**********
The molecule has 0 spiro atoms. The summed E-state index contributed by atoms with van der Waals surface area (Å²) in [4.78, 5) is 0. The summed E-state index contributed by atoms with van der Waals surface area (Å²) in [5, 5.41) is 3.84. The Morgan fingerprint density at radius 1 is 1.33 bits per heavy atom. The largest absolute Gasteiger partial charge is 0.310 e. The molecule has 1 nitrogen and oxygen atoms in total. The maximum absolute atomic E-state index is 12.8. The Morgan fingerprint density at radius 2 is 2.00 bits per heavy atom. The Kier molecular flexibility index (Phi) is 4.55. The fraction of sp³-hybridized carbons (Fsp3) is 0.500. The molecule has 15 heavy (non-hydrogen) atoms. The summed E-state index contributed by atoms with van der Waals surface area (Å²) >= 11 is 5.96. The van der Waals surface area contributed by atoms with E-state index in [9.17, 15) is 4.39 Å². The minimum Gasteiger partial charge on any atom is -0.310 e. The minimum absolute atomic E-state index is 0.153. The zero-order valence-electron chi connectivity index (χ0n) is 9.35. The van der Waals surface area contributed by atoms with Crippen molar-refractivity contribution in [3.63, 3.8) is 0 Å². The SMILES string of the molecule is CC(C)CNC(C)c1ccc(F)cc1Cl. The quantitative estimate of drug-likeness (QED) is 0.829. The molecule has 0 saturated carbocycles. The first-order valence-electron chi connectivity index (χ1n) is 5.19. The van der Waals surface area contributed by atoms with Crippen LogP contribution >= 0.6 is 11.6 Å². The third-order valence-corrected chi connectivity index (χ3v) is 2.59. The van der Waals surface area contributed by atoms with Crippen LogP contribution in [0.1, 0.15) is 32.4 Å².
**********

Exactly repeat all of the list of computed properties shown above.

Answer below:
The molecule has 0 spiro atoms. The summed E-state index contributed by atoms with van der Waals surface area (Å²) in [4.78, 5) is 0. The summed E-state index contributed by atoms with van der Waals surface area (Å²) in [5, 5.41) is 3.84. The Morgan fingerprint density at radius 1 is 1.33 bits per heavy atom. The largest absolute Gasteiger partial charge is 0.310 e. The molecule has 1 nitrogen and oxygen atoms in total. The maximum absolute atomic E-state index is 12.8. The Morgan fingerprint density at radius 2 is 2.00 bits per heavy atom. The Kier molecular flexibility index (Phi) is 4.55. The fraction of sp³-hybridized carbons (Fsp3) is 0.500. The molecule has 15 heavy (non-hydrogen) atoms. The summed E-state index contributed by atoms with van der Waals surface area (Å²) >= 11 is 5.96. The van der Waals surface area contributed by atoms with E-state index in [9.17, 15) is 4.39 Å². The minimum Gasteiger partial charge on any atom is -0.310 e. The minimum absolute atomic E-state index is 0.153. The zero-order valence-electron chi connectivity index (χ0n) is 9.35. The van der Waals surface area contributed by atoms with Crippen molar-refractivity contribution in [3.63, 3.8) is 0 Å². The SMILES string of the molecule is CC(C)CNC(C)c1ccc(F)cc1Cl. The quantitative estimate of drug-likeness (QED) is 0.829. The molecule has 0 saturated carbocycles. The first-order valence-electron chi connectivity index (χ1n) is 5.19. The van der Waals surface area contributed by atoms with Crippen LogP contribution >= 0.6 is 11.6 Å². The third-order valence-corrected chi connectivity index (χ3v) is 2.59. The van der Waals surface area contributed by atoms with Crippen LogP contribution in [0.1, 0.15) is 32.4 Å².